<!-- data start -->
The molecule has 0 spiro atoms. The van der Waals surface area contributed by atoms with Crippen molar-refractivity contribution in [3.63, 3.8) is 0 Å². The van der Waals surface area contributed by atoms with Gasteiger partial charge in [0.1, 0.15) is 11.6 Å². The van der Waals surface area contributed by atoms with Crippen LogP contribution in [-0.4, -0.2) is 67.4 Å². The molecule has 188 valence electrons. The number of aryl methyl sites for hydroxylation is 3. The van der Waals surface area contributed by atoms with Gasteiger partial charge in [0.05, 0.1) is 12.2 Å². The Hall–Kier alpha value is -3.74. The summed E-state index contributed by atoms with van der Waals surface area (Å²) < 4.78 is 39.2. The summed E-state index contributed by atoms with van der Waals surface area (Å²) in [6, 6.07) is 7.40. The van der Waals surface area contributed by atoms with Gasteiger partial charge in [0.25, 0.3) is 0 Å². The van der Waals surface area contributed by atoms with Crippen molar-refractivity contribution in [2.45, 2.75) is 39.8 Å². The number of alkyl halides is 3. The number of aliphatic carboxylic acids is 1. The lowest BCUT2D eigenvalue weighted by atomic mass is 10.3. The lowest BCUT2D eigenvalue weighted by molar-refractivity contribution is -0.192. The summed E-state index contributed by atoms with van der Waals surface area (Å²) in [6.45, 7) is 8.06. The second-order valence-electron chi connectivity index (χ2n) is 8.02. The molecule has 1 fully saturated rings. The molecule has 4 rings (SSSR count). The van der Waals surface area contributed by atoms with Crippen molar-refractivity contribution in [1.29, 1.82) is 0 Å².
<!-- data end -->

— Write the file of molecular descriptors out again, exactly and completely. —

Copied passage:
The molecule has 0 spiro atoms. The van der Waals surface area contributed by atoms with Crippen molar-refractivity contribution in [3.63, 3.8) is 0 Å². The van der Waals surface area contributed by atoms with Gasteiger partial charge in [0.1, 0.15) is 11.6 Å². The van der Waals surface area contributed by atoms with Crippen LogP contribution in [-0.4, -0.2) is 67.4 Å². The molecule has 188 valence electrons. The number of aryl methyl sites for hydroxylation is 3. The van der Waals surface area contributed by atoms with Gasteiger partial charge in [0.05, 0.1) is 12.2 Å². The Hall–Kier alpha value is -3.74. The summed E-state index contributed by atoms with van der Waals surface area (Å²) < 4.78 is 39.2. The summed E-state index contributed by atoms with van der Waals surface area (Å²) in [6, 6.07) is 7.40. The van der Waals surface area contributed by atoms with Gasteiger partial charge in [0.25, 0.3) is 0 Å². The van der Waals surface area contributed by atoms with Crippen molar-refractivity contribution in [2.45, 2.75) is 39.8 Å². The number of alkyl halides is 3. The number of aliphatic carboxylic acids is 1. The lowest BCUT2D eigenvalue weighted by atomic mass is 10.3. The lowest BCUT2D eigenvalue weighted by molar-refractivity contribution is -0.192. The summed E-state index contributed by atoms with van der Waals surface area (Å²) in [6.45, 7) is 8.06. The second-order valence-electron chi connectivity index (χ2n) is 8.02. The molecule has 1 fully saturated rings. The molecule has 4 rings (SSSR count). The van der Waals surface area contributed by atoms with Crippen molar-refractivity contribution in [1.29, 1.82) is 0 Å².